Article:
It is no exaggeration to say that intensive research on Telugu Syntax within the framework of modern linguistic theories indeed began with Dr. Rao’s pioneering work—‘A Transformational Study of Telugu Nominals’—published in 1968. In this study, adopting transformational generative approach,  he discussed about factive, dubitative, quotative, intensive, action and relative nominalizations in Telugu.   Some of his path breaking articles are: ‘A Grammatical Sketch of Telugu’ (1965), ‘Direct and Indirect Reports’ (1968), ‘Coordination or Subordination’, ‘Causal Use of Quotative Morpheme in Dravidian’ (1972), ‘Some Aspects of Coordination in Telugu’ (1972), and ‘Time Passes’ (1975). His other stellar work on the syntax of Telugu sentence is: ‘Telugu Vakyam’. He also brought out an English-Telugu dictionary for journalists. Some of his other interesting publications in Telugu are: Sahitya vyasa rinchli, Cerapithikalu, Bhasanuvartanam: Bhasa Prayoga Vyasalu, and Bhasaparivesam: Bhasanubhava Vyasalu.

Dr. Ramarao is however known more for the columns and essays that he wrote on varied literary aspects—feminist, minority, Dalit writings and poetry—under his pen name, Chera, in Telugu news papers, magazines and journals. ‘Smruti Kinankam’, a compendium of his literary essays, won him Kendra Sahitya Academy Award for the year 2002.  It is these incisive literary analyses and critiques that won him a permanent place in the Telugu literary world.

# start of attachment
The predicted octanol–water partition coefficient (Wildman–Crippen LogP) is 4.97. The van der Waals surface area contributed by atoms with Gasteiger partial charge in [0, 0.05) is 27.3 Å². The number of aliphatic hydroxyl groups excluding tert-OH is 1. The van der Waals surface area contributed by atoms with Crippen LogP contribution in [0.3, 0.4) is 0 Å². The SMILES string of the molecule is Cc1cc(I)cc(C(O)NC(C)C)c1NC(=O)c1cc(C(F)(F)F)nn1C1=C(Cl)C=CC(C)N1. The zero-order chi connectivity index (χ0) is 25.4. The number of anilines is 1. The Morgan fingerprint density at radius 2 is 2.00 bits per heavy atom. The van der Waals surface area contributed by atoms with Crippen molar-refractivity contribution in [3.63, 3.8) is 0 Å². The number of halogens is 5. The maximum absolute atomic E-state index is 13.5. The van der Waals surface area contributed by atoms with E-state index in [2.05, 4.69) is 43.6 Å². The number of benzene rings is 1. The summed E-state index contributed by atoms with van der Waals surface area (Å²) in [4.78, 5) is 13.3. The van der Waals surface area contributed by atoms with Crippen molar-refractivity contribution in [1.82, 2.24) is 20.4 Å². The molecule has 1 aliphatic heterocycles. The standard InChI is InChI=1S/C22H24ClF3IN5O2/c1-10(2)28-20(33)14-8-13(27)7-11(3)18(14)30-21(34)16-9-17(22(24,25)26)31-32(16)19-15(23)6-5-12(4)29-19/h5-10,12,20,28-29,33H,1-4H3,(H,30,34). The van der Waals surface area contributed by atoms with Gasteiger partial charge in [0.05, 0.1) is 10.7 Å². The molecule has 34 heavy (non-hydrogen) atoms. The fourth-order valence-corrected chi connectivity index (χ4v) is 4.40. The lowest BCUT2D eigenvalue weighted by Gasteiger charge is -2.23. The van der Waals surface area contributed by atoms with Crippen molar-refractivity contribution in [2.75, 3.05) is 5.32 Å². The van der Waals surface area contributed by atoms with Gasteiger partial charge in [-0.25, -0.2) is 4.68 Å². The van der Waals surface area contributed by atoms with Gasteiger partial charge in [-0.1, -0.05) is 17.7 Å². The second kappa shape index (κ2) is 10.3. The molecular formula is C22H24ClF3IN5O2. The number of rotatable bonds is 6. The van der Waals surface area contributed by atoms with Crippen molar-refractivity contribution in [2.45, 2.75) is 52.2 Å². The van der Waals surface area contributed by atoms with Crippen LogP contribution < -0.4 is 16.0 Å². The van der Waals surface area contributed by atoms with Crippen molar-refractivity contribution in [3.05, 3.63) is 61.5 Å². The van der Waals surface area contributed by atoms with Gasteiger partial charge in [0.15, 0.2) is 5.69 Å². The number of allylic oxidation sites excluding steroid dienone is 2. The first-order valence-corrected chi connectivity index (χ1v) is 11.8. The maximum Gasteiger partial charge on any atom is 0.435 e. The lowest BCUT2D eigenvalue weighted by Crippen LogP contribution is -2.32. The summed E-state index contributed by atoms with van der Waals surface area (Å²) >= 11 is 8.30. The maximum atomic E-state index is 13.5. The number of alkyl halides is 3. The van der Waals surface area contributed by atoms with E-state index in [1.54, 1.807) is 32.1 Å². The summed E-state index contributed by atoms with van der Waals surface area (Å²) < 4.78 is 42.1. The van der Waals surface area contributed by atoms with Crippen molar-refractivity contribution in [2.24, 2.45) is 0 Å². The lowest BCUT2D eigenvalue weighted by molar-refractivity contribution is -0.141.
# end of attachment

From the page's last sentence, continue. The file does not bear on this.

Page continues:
He is one linguist who is at ease in analyzing poetry meaningfully imparting educative value to it. For instance, look at the essay written about the ballad “Palanadu velaleni maganira!”penned by Pulupula Venkatasivayya. Here, drawing our attention to the verse, “Venuka taramulavari veeracharitala sirulu / narvoci tygampu neervetti penchara! / virici sukhamulu pandura, palanadu, / velaleni maganira!” he concludes that it had inspired Dasaradhi to write the poem: “Rajarajula bogada vandimagadhuduganu / rytujathiki nenu vitalikudananna / pothanna kavi geethalo / telangana chitanyamepandera!” More than his identifying what song would have inspired whom, what merits our appreciation in the essay most is his describing how one Mr. B. Gopalam sang that ballad, “Palanadu velaleni maganira!” that too during his school days and how the audience were carried away by him to an altogether distant world.  He said that while singing the line, “varnadharmalanna ukku chattam pagili”, Gopalam, elongating the syllable, ‘ca’ and applying the stress on the syllable ‘ta’ in the word chattam could simply mesmerize the audience. In the same vein, while singing the line, “kanneganti Hanumanthu korameesamu drippy / palnati prajalache pannulega bettinche”,  Gopalam, exhibiting extreme anger in his face and tone had indeed, enhanced his roudram further by stressing on the syllable ‘gam’ and ‘mam’ in kanneganti and Hanumanthu and  then immediately switching over to marthavam, soft-mood by dimming his voice to match the bhavam, expression of the line, “bali ichhe Hanumanthnu, palnadu”—thus sliding with ease from one line to the other in “run on verse” style, Gopalam, with matching modulation of the tone said to have swayed the audience in emotions of different rasa. Obviously, it is not for the heck that poets like Sivareddy said: “Dr. Ramarao taught us how to write poetry, how to sing and how to understand it.”